Bigleaf Hydrangea Care in Every Season

Updated June 15, 2022
Gardening in bushes of hydrangea

If you have bigleaf hydrangeas (Hydrangea macrophylla) in your landscape or are thinking about planting some, it's important to know the best practices for hydrangea care. Bigleaf hydrangeas are widely popular low-maintenance perennial shrubs that are hardy in USDA Zones 6-9. As long as you meet their basic needs in the appropriate season and avoid pruning them at the wrong time, these plants will bloom spectacularly for many years to come.

Bigleaf Hydrangea Care Season by Season

Seasonal Bigleaf Hydrangea Care Infographic

Taking care of your bigleaf hydrangeas requires meeting their seasonal maintenance needs. With the exception of the trademarked Endless Summer hydrangeas, bigleaf hydrangeas bloom on old wood (stems from the previous season rather than new growth). This impacts when they need to be pruned and maintained. Follow care instructions for Endless Summer hydrangeas if you have that type. Otherwise, the suggestions listed below will help you take great care of your bigleaf hydrangea plants.

Winter Bigleaf Hydrangea Care

Bigleaf hydrangeas are deciduous (not evergreen) shrubs that go dormant in the winter. Even so, because their blooms start to form at the end of summer, they need to be protected from hard freezes. Check the cold hardiness of your hydrangea variety to find out what temperature requires protection, or simply err on the side of caution. You'll never be sorry that you protected your plants when the temperature dips very low, but you might regret failing to do so.

  • Loosley mulch around the base of each hydrangea plant, adding to the previous season's mulch. The mulch layer should be between six and eight inches deep. This will help protect the root ball from freezing.
  • During a hard freeze, cover your plants to protect the new buds that began forming at the end of summer. For an easy solution, cover them with a sheet, blanket, or cardboard box.
  • It is best to avoid pruning bigleaf hydrangea in the winter to avoid damaging new flower buds that began at the end of summer.
  • If the winter is extremely cold, there may be so much related damage to the plant that you really need to remove damaged foliage to protect overall plant health. Do so very carefully, and realize that it will reduce the number of summer blooms.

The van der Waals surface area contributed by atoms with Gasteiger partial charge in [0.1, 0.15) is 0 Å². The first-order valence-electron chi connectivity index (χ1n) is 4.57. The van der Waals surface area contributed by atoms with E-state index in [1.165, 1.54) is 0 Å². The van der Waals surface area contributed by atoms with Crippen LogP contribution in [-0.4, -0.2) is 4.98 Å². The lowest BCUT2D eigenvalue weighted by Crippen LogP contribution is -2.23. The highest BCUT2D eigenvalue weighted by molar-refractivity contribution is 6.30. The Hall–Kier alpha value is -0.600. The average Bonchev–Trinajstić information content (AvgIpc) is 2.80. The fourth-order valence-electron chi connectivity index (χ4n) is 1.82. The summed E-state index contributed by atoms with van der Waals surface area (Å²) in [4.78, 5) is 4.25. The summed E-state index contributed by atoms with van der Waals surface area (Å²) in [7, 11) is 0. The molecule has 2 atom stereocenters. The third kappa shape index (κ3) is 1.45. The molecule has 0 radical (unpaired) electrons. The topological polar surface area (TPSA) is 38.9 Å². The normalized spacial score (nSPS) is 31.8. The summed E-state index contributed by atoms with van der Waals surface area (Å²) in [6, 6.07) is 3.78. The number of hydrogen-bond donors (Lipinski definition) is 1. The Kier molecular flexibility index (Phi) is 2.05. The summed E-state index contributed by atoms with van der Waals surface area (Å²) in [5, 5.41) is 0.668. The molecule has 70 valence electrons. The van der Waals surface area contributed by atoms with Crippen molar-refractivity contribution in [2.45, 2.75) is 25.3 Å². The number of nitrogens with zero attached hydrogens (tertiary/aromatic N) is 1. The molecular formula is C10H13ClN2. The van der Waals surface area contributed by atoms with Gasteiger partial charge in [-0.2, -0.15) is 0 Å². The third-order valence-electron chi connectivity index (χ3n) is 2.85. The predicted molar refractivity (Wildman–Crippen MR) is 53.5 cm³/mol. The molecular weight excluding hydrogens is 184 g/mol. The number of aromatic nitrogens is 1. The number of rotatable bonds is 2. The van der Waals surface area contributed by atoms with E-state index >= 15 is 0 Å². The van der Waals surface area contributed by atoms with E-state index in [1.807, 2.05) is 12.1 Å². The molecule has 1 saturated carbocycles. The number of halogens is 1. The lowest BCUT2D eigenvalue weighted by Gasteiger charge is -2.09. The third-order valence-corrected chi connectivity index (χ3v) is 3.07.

Spring Bigleaf Hydrangea Care

If you're going to add hydrangeas to your garden, spring is the best time to plant or transplant them. Be sure to mulch and thoroughly water new plantings. Spring is also the right time to start fertilizing your plants in advance of the summer blooming season.

Fertilize in March and May

Fertilize your hydrangeas one time in March and one time in May, being sure to water in the fertilizer thoroughly once you apply it to the ground.

  • Use a 10-10-10 or 8-8-8 nitrogen, phosphorous, and potassium (NPK) fertilizer.
  • Lightly sprinkle fertilizer granules on the ground directly below the drip line, which is the ground directly under the tips of the tree branches. Think about it like this: If water dripped down the branches, the drip line is where it would fall.

Water Weekly

Water your plants weekly during the spring, unless it is raining a lot. The goal is to keep the roots moist without over-watering them. If they appear wilted, that means they need more water.

Adjust the Soil pH for Bloom Color

If you want to adjust the bloom color of established plants, apply aluminum sulfate (to make them blue) or hydrated lime (to make them pink). You can do this via watering so you don't have to disturb the soil.

  • Dissolve one tablespoon of aluminum sulfate or hydrated lime (depending on what color you want) per gallon of water.
  • Drench the soil around the plant several times during each month of March, April, and May in order to change the soil's pH level. (This counts as watering the plant, so don't overdo it.)